- From “Parametric”, I increase lights and darks while decreasing the shadows quite a bit.
- From details tab, increase sharpness (without adding much of radius or detail but increase the masking a lot). If you hold down Alt key while changing the masking value, you’ll see how much detail will be sharpened.
- From lens correction tab, I check “Remove chromatic abbreviation” and “Enable profile corrections”. These options will be available only if you shoot with DSLR camera in RAW quality.
Synchronize these settings to all of your images at once. To apply these settings all at once, choose all the images in the thumbnail view in Camera Raw, once you’ve made your base edit, right click on the thumbnail image and sync settings.
Or in Lightroom, once you choose all the images you want to edit in the thumbnail view area, make sure auto sync is on and start adjusting the settings.
Now all you need to do is to set the white balance, straighten your lines, and crop your image if needed. These settings must be made individually to each photo rather than syncing to all of them at once because these settings will be unique to each image.
- Set up your white balance manually by either choosing Auto white balance
- Or, click on the eye drop tool and click on a white area to manually select what should be white.
- If there is any further light adjustments you want to make, like increasing the exposure or whites, you can do those settings at this stage.
- From Transform tool, located at the top menu bar in Camera Raw, I click on Auto correction button. This will correct the lines in your photo if you shoot it with slight angle. It won’t do good for angled photos or photos with no horizontal/vertical objects in them.
- Or you can also use straighten tool to straighten your image. Once again, this tool is located at the top menu bar in Camera Raw. Click on the ruler icon and draw a line on the side of the object you think must be straight. Press enter to apply the setting.
Crop to the size
Once everything looks good, crop your image to your desired size by choosing crop tool from the menu, click right on the image to bring up crop sizes.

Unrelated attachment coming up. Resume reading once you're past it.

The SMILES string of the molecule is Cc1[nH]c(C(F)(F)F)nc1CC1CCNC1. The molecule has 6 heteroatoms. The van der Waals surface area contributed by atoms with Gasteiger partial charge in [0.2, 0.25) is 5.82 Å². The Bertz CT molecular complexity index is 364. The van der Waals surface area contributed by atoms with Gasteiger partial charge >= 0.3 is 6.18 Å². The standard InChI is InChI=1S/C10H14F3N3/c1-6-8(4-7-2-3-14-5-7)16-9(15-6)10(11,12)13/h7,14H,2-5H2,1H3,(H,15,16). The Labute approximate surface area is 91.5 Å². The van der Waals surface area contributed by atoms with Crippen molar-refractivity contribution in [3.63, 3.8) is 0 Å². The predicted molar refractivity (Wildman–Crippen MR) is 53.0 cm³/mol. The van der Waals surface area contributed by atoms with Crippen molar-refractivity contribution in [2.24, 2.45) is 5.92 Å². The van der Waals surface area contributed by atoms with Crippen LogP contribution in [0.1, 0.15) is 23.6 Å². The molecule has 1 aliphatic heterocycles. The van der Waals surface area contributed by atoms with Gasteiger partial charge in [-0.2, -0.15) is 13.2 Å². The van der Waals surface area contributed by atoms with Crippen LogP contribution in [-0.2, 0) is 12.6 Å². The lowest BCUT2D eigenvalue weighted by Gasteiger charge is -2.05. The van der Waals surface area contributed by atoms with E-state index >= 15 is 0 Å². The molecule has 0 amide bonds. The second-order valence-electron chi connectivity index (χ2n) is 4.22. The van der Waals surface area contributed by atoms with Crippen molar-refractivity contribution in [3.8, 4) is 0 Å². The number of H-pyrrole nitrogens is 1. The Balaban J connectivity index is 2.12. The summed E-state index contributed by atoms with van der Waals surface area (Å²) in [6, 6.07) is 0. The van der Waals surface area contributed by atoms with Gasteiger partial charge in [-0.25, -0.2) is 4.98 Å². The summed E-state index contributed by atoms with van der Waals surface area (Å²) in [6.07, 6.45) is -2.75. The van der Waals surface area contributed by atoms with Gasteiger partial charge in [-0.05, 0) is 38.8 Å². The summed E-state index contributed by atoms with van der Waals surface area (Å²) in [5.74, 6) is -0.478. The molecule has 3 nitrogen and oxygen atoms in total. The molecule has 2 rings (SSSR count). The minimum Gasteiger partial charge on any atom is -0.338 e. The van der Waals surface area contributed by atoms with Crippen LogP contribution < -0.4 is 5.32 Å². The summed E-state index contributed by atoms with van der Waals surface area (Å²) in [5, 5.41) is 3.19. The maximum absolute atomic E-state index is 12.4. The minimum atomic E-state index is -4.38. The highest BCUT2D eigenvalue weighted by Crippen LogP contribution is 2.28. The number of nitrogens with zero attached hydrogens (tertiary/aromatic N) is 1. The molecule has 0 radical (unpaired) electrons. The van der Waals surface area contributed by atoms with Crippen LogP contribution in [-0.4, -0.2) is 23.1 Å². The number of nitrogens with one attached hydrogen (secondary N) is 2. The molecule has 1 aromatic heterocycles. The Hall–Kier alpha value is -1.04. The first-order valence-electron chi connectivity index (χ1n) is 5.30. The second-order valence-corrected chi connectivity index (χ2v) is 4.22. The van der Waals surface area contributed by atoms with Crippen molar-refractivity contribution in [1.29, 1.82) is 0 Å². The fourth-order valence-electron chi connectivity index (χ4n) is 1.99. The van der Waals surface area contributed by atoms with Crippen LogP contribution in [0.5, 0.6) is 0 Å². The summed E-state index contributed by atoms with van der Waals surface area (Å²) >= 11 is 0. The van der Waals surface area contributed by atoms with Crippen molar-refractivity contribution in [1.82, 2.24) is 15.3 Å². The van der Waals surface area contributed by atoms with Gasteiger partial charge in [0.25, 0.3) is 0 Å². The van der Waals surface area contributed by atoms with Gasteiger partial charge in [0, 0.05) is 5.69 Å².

In Lightroom this is pretty much same as well. You can click on Crop Overlay and choose a size from the options.
If you’re using Lightroom and want to do some editing in Photoshop, right click on image to open in Photoshop. Once done with your edits, press Ctrl+S in Photoshop to save the settings for Lightroom.
For example, in my photo I’d like to remove the floor from my image and make it all white.
- In Camera Raw, choose the images you’d like to open in Photoshop and click on Open Images to make your edits in Photoshop.
- To remove the floor and make it all white, I choose brush tool and select a soft brush. My opacity is around 70%.
- I press I on my keyboard, set my sampling to 3px or 5px and click on white area to sample the color. And on a new layer, I start painting the areas where there is wood.
- Then I lower the opacity of my brush further to blend the two colors together. I simply paint in between my “fake” white area and the original white cardboard to cover up any discoloring.
If you want to crop in Photoshop rather than Camera Raw or Lightroom, press “C” on keyboard to select crop tool, select a crop ratio, move the crop area to select the frame you want and press Enter to crop.
That’s all I do to have a clean and white photographs of my scrapbook layouts!
Did you like this tutorial? If so, comment below to let me know your takeaways from this article.
As always, keep documenting because life’s worth recording.